A wick system is the easiest and the most basic among all hydroponic gardening methods. This is best for beginners and aspiring gardeners who want to try soilless gardening.
Today, I'll show you how to build a wick system using materials you mlight already have at home!
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Wick System Hydroponic for a Soilless Gardening
What Is a Wick System Hydroponic
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It is named the wick system hydroponic because the system uses wicks or cords so the water from a reservoir can convey upwards to the roots of the plants. This process is also known as capillary action.
A traditional wick system is passive which means it works even without pumps, motors, or any moving parts.
As mentioned, the system is suitable for city dwellers who would want to put up an urban garden and pursue their passion for gardening even with limited space.
Pros & Cons of a Wick System Hydroponic
The following are the advantages of a wick system:
- Easy to set up and maintain
- Simplest form among all hydroponic systems
- Requires minimal cost
- Uses less to no energy inputs
- Ideal for growing herbs and lettuce
While a wick system has its known advantages, it also has its drawbacks:
- Limited options for plants
- Slow supply of nutrients for bigger plants
- Prone to the build-up of toxic nutrients in growing medium
- Prone to the growth of algae and other microbes in the reservoir
- Not suitable for water-hungry plants like tomatoes, green cabbages, eggplants, peppers, and cauliflowers
Four Basic Components to Build a Wick System
A simple wick system is composed of four basic elements which include a growing container, a growing medium, a reservoir, and wicking materials.
For this particular DIY wick system, you'll need:
- Plastic bottle
- Wick material (fiberglass cloth, nylon, or wool rope)
- Growing medium (Hydroton clay pellets or coconut noir)
- Plant Nutrients
- Black cloth or cardboard
Step 1: Make a Growing Container
A growing containers or a growing tray is where you'll be growing your plant. This is placed at a slight distance above the reservoir.
For a simple wick system, you can use a plastic bottle horizontally cut into two parts. The upper part of the bottle will be your growing tray. Don't throw away the bottom part yet because you'll be needing them later.
Step 2: Find the Right Wicking Materials
You can make wicks out of any absorbent material in your household like nylon rope, wool rope, felt, propylene strips, mop strings, and strips from old clothes.
While you can use just about any absorbent materials as your wicks, it's still best to find and use the most durable wick that is rot resistant.
In most cases, the ideal wicking material you can find is fiberglass used for candle-making and oil lamps. You can buy fiberglass cloth in Amazon if it isn't readily available in your household.
Insert the wick through the rim of the plastic bottle and pull it upwards at approximately 2 inches. Leave the other side of the wick longer, depending on the size of the plastic bottle you are going to use.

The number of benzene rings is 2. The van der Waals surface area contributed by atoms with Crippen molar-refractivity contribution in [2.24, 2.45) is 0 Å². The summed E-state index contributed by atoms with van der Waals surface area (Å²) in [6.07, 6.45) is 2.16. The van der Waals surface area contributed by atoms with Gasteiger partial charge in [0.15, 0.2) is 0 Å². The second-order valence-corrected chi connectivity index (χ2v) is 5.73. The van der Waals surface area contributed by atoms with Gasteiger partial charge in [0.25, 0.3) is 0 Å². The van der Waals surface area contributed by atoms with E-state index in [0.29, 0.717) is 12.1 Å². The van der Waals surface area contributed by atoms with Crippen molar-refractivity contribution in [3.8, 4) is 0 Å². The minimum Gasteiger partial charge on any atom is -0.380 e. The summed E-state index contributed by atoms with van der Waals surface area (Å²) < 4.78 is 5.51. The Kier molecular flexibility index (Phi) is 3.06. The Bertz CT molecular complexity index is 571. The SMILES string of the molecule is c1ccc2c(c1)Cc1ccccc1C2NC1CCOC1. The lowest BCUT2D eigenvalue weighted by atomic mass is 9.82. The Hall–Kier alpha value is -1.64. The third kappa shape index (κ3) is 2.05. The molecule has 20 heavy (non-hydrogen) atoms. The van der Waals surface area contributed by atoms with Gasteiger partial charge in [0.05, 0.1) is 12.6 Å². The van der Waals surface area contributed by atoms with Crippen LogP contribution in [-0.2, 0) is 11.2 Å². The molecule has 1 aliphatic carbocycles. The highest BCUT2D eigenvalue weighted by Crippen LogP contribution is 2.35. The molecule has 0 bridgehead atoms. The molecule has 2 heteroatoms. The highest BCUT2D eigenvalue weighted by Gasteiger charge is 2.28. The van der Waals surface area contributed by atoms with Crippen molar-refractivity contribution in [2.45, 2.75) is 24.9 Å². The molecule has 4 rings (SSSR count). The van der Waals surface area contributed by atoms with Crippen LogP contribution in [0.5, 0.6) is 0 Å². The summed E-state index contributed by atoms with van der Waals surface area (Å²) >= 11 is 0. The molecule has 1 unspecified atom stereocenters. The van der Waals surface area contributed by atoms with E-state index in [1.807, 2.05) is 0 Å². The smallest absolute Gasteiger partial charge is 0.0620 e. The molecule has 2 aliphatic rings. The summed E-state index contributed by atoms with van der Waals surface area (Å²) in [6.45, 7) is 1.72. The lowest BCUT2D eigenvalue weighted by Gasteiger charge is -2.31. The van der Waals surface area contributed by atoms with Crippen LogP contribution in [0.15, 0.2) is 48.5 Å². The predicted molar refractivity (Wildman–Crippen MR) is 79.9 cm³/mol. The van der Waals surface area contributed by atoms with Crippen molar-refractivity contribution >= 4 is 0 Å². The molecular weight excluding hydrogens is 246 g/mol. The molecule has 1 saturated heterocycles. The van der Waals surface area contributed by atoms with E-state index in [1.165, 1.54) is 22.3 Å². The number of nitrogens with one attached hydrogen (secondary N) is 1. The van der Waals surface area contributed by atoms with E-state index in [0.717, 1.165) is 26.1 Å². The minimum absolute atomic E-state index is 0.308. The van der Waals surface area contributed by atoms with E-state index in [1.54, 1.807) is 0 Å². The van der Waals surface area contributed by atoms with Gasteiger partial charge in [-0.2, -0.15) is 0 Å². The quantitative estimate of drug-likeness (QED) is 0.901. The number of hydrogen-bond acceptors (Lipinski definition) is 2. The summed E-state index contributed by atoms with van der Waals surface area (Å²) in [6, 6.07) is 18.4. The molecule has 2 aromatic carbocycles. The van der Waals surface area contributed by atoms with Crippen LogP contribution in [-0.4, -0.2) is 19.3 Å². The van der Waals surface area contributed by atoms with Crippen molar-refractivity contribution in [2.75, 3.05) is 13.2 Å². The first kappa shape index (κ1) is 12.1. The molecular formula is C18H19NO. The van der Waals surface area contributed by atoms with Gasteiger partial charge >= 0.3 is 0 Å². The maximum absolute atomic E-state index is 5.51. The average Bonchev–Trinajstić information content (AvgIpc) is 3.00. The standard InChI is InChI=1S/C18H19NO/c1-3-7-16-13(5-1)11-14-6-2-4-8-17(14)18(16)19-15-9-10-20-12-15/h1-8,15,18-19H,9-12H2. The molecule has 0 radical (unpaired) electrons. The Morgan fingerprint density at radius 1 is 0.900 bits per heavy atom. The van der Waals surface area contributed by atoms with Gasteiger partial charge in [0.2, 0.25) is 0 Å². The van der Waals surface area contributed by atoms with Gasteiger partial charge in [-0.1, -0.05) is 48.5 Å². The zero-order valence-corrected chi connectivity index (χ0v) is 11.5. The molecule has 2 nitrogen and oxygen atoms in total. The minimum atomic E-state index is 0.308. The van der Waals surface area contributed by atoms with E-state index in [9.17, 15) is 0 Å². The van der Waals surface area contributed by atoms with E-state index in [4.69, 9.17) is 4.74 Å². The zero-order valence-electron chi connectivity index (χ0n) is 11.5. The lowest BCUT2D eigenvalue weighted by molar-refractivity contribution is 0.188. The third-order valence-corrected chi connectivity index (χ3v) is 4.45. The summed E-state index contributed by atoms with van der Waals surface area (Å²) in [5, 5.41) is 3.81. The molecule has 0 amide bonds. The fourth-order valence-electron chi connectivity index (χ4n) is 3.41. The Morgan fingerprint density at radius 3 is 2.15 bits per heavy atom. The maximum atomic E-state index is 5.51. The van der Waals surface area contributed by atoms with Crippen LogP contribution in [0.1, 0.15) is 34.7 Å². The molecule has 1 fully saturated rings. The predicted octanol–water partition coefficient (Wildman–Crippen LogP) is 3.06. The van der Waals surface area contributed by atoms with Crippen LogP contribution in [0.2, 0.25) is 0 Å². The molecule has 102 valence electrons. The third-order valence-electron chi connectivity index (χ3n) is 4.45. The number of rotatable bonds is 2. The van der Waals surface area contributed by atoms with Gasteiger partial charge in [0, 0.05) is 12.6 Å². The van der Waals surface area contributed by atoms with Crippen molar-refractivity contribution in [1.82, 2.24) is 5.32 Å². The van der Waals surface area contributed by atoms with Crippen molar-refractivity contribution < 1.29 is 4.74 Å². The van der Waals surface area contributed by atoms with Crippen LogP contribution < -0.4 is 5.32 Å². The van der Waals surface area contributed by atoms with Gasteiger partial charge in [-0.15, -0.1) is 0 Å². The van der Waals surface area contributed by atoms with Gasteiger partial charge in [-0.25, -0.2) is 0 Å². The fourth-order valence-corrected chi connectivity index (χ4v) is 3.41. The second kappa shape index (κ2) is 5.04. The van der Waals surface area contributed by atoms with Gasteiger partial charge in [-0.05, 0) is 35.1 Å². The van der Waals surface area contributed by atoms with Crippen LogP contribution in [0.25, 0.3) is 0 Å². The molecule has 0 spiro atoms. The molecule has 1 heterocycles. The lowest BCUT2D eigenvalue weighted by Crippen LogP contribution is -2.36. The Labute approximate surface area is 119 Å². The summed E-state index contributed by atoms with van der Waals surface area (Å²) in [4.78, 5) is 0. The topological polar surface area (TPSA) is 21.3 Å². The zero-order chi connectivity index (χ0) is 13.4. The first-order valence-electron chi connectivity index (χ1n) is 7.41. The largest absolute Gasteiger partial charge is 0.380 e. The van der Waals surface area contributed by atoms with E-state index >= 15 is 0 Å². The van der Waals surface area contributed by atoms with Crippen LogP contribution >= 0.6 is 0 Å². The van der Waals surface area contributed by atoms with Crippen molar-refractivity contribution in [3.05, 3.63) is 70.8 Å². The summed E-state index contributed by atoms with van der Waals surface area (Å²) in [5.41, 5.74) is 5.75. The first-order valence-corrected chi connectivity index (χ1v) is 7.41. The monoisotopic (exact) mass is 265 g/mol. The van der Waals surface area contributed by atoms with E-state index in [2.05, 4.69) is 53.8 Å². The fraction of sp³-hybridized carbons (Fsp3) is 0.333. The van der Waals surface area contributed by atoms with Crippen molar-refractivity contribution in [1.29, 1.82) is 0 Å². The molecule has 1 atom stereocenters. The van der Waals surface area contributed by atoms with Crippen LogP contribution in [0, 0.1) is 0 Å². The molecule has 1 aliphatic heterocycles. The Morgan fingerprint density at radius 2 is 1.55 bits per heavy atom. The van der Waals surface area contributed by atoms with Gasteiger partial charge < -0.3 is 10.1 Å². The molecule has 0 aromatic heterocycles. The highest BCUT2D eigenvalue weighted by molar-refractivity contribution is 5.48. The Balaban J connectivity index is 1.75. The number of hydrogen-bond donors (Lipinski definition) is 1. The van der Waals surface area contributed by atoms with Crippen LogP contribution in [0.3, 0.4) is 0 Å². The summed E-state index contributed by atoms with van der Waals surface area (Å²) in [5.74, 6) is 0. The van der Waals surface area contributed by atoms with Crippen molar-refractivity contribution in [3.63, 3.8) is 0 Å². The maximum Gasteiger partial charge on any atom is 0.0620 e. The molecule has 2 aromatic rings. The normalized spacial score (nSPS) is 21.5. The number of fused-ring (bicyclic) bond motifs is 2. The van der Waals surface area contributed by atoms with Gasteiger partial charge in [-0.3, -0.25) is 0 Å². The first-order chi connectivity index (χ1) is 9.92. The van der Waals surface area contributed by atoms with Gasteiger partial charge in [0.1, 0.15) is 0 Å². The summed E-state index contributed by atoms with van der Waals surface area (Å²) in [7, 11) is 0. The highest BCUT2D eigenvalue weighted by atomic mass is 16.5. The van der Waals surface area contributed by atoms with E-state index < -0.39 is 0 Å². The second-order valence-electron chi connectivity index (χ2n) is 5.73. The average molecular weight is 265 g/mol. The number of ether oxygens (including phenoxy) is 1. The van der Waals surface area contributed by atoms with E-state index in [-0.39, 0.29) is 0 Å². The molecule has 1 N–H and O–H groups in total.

The bottom part of the wick should be long enough to get drenched in the reservoir.
Make sure the overall length of the wick is just right to draw up the nutrient solution from the reservoir, straight to the growing medium, keeping it moist at all times.
Step 3: Install the Growing Medium
Since the movement of water in a wick system is slower than other active hydroponic systems, the growing medium must be very effective at absorbing water.
The most common growing medium used includes Hydroton clay pellets and coconut coir. The role of the growing medium is to act as the soil for the seeds to germinate.
Hydroton clay pellets, also known as LECA or light expanded clay aggregate, is one of the most versatile growing media in hydroponic gardening. You can buy 4 liters of Hydroton clay pebbles in Amazon for $16.95.
Rinse the clay pebbles beforehand to wash off excess debris, then fill them in the growing container. You can transplant a seedling or you can also directly put the seeds over the growing medium.
Remember to flush and clean your growing medium with water every few weeks to get rid of any excess nutrients.
RELATED: Hydroponic Gardening: How to Get Started
Step 4: Put the System in the Reservoir
For the reservoir, you can use the other half of the plastic bottle you used for your growing tray. Add just the right amount of water nutrient solution, enough to soak the entire wick and the bottom part of your growing container.
The closer the reservoir to the growing container and the growing medium, the easier it is for the wicks to draw the water up to the roots of the plant.
Just like the growing medium, you need to refill and maintain the reservoir regularly. Make sure the reservoir is light-free to avoid the growth of algae and other microorganisms.
Place your wick system in a shaded area and add black cardboard or cloth around the reservoir to block the light. Algae absorb the nutrients meant for your plants which will affect their growth, so remember not to skip this step.
Expert Tip: If you want an advanced hydroponic garden, install an aeration system to ensure the water is oxygenated. You can use a regular aquarium pump or air stone to efficiently aerate the nutrient solution to the roots.
Watch this video from the Urban Gardener on how to build a 5 gallon bucket water wicking system:
There you have it! Now you can set up a simple wick system out of materials you already have at home. The main advantages of a wicking hydroponic system are that it's uncomplicated and easy to manage.
You can easily build one by upcycling common household materials. Start building your DIY wick system and enjoy soilless gardening in the comfort of your home!
Have you tried using a wick system or any other types of hydroponic gardening? Let us know in the comments section below.
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